John Ruskin, the greatest Victorian bar Victoria, was an artist, scientist, poet, environmentalist, philosopher, and, importantly here, the pre-eminent art critic of his time. He provided the impetus that gained respectability for the Pre-Raphaelites. Ruskin's letter to The Times in 1851, supporting the much-derided Pre-Raphaelites for their naturalism and truth to nature, marked a turning point in their perception by the public. In a second letter, he wrote that the Pre-Raphaelites might "lay the foundation of a school of art nobler than the world has seen for 300 years."
When, after this, Ruskin met the Pre-Raphaelites, he encouraged them in their ideals, acting as tutor, mentor, and generous supporter to Rossetti, Millais and Holman Hunt, as well as later artists in a similar spirit such as John Brett and John William Inchbold. He was a long-time friend of the children's illustrator Kate Greenaway, and also of the bird-painter H. S. Marks.
Ruskin taught Pre-Raphaelite style drawing at the Working Men's College in London for some years, enlisting Rossetti to teach figure and watercolor painting, and afterwards Ford Madox Brown to fill the same position. Afterwards, he left London, becoming Slade Professor of Art at Oxford (where there is an art college named after him) and then removing to the Lake District where he helped to start the Environmental Movement.
Ruskin then turns to the more emotional part of his aesthetic, Vital Beauty, the beauty of living things. He begins with a word painting that contains contrasted examples of both forms of the beautiful, and this is followed by an explanation of the principles of Vital Beauty:
I have already noticed the example of very pure and high typical beauty which is to be found in the lines and gradations of unsullied snow: if, passing to the edge of a sheet of it, upon the Lower Alps, early in May, we find, as we are nearly sure to find, two or three little round openings pierced in it, and through these emergent, a slender, pensive, fragile flower, whose small, dark purple, fringed bell hangs down and shudders over the icy cleft that it has cloven, as if partly wondering at its own recent grave, and partly dying of very fatigue after its hard-won victory; we shall be, or we ought to be, moved by a totally different impression of loveliness from that which we receive among the dead ice and the idle clouds. There is now uttered to us a call for sympathy, now offered to us an image of moral purpose and achievement, which, however unconscious or senseless the creature may indeed be that so seems to call, cannot be heard without affection, nor contemplated without worship, by any of us whose heart is rightly tuned, or whose mind is clearly and surely sighted.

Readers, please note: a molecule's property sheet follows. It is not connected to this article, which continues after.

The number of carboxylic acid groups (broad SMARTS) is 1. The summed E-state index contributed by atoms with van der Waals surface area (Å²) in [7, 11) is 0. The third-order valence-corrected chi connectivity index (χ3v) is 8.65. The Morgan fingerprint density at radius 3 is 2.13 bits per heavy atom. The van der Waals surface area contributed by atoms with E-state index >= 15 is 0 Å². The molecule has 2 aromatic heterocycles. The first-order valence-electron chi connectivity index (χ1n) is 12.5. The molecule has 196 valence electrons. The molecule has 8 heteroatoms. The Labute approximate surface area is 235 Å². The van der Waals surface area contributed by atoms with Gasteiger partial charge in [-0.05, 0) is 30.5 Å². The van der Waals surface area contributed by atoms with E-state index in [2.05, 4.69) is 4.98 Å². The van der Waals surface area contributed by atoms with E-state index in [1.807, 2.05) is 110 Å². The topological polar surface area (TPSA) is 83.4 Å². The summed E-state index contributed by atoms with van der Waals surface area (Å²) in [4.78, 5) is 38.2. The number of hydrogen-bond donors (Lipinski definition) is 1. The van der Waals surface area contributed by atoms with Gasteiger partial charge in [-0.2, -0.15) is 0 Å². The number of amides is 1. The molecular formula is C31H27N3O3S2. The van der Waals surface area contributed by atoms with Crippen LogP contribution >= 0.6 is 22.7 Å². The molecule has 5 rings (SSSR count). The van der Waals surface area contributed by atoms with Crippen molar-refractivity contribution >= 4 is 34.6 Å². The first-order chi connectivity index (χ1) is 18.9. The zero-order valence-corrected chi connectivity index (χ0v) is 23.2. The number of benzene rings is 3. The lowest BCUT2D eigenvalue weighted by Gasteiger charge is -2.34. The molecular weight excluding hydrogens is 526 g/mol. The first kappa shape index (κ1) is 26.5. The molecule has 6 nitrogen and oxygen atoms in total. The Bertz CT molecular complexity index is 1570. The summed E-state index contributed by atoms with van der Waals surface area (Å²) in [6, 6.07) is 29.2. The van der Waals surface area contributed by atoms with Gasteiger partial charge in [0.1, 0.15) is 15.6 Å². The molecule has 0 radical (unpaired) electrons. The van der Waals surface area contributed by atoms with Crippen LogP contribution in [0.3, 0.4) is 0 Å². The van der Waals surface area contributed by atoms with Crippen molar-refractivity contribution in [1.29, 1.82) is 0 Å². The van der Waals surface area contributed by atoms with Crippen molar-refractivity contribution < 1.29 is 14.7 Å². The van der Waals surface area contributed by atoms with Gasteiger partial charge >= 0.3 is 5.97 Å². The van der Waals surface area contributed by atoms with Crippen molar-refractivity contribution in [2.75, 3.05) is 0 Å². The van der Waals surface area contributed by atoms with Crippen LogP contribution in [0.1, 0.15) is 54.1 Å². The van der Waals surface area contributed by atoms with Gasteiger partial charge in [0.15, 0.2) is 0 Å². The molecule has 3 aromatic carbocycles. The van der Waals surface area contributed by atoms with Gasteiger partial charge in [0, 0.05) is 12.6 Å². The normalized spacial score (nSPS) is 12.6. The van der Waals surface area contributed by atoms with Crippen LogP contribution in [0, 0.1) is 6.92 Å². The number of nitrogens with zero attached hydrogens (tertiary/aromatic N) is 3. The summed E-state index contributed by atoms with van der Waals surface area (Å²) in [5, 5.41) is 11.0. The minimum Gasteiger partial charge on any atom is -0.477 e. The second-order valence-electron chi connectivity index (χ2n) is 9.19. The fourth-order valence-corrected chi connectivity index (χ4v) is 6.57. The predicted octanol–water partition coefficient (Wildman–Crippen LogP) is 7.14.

Throughout the whole of the organic creation every being in a perfect state exhibits certain appearances or evidences of happiness; and is in its nature, its desires, its modes of nourishment, habitation, and death, illustrative or expressive of certain moral dispositions or principles. Now, first, in the keenness of the sympathy which we feel in the happiness, real or apparent, of all organic beings, and which, as we shall presently see, invariably prompts us, from the joy we have in it, to look upon those as most lovely which are most happy; and, secondly, in the justness of the moral sense which rightly reads the lesson they are all intended to teach . . . consists, I say, the ultimately perfect condition of that noble Theoretic faculty, whose place in the system of our nature I have already partly vindicated with respect to typical, but which can only fully be established with respect to vital beauty.